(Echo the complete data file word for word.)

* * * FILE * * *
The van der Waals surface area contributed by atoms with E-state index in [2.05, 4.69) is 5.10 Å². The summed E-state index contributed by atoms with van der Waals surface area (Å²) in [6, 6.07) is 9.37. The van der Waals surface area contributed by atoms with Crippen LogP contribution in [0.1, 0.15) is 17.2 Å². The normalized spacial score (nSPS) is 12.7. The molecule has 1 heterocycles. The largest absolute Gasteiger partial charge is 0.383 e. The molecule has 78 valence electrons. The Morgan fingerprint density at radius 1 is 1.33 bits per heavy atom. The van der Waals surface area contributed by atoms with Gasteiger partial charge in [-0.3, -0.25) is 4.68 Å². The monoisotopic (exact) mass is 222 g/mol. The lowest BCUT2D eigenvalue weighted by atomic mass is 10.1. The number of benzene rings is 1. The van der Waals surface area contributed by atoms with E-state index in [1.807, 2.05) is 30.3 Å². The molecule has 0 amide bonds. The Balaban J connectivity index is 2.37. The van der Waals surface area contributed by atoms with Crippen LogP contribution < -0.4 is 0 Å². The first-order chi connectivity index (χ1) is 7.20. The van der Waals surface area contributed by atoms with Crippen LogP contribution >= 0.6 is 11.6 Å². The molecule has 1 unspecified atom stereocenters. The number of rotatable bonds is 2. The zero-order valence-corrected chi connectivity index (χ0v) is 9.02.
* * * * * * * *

The van der Waals surface area contributed by atoms with E-state index in [2.05, 4.69) is 5.10 Å². The summed E-state index contributed by atoms with van der Waals surface area (Å²) in [6, 6.07) is 9.37. The van der Waals surface area contributed by atoms with Crippen LogP contribution in [0.1, 0.15) is 17.2 Å². The normalized spacial score (nSPS) is 12.7. The molecule has 1 heterocycles. The largest absolute Gasteiger partial charge is 0.383 e. The molecule has 78 valence electrons. The Morgan fingerprint density at radius 1 is 1.33 bits per heavy atom. The van der Waals surface area contributed by atoms with Gasteiger partial charge in [-0.3, -0.25) is 4.68 Å². The monoisotopic (exact) mass is 222 g/mol. The lowest BCUT2D eigenvalue weighted by atomic mass is 10.1. The number of benzene rings is 1. The van der Waals surface area contributed by atoms with E-state index in [1.807, 2.05) is 30.3 Å². The molecule has 0 amide bonds. The Balaban J connectivity index is 2.37. The van der Waals surface area contributed by atoms with Crippen LogP contribution < -0.4 is 0 Å². The first-order chi connectivity index (χ1) is 7.20. The van der Waals surface area contributed by atoms with Crippen LogP contribution >= 0.6 is 11.6 Å². The molecule has 1 unspecified atom stereocenters. The number of rotatable bonds is 2. The zero-order valence-corrected chi connectivity index (χ0v) is 9.02.